The International Security Assistance Force (ISAF) provided the school with furniture, bookshelves, laboratory benches and sports equipment.
John Oddie is Acting Commander of Australia’s military contribution to ISAF in Afghanistan, and said that supporting the Afghan Government’s efforts to improve literacy was a major objective of the Australian Government’s mission in Afghanistan.
“This is an exciting development for the local community. For the first time, hundreds of girls in Tarin Kot will have access to quality education, which will open up a new world of opportunity,” Oddie said.
“With less than 1 per cent of Afghan women in Uruzgan being able to read and write, it’s essential for the future of this country that we help provide vital services like education for children.”
“I’m pleased that Australia has played a prominent role in the school’s development, and hope the benefits to girls, their local community and country at large will be felt for generations to come.”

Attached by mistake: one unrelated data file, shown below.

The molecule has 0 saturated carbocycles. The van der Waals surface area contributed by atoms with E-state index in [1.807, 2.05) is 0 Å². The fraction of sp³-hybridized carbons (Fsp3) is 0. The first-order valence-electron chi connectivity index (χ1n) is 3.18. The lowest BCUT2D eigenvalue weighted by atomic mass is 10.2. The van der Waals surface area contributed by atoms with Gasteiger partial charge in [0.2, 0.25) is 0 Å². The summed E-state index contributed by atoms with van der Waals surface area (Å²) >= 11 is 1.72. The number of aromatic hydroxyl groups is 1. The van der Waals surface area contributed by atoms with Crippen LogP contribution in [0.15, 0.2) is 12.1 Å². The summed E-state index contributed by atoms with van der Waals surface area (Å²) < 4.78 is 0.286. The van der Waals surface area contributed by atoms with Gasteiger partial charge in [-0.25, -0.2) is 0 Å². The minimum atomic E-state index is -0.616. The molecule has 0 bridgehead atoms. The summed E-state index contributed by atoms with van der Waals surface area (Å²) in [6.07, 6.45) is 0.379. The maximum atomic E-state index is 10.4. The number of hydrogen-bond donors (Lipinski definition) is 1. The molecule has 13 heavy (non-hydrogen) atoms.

The school has facilities for up to 700 students, including 21 classrooms and three laboratories.
Pressures from girls’ parents to leave school to marry at a young age, as is the ‘norm’ in Afghanistan, are being tackled by the introduction of adult education programs.
Tajweer Kakar, a 62-year-old Afghan-born Australian citizen, works for the provincial education minister and said “As the mothers and fathers are uneducated, we’re planning monthly parent meetings to show them the importance of education and how their girls are improving.”
Uruzgan is in the south of Afghanistan and has been characterised as isolated, under-privileged and still at risk of Taliban insurgency.
However, the ambition of the school girls show that there is hope for a bright future, with one of the students wanting to become a doctor, “because there’s a lack of female doctors in Afghanistan,” she said.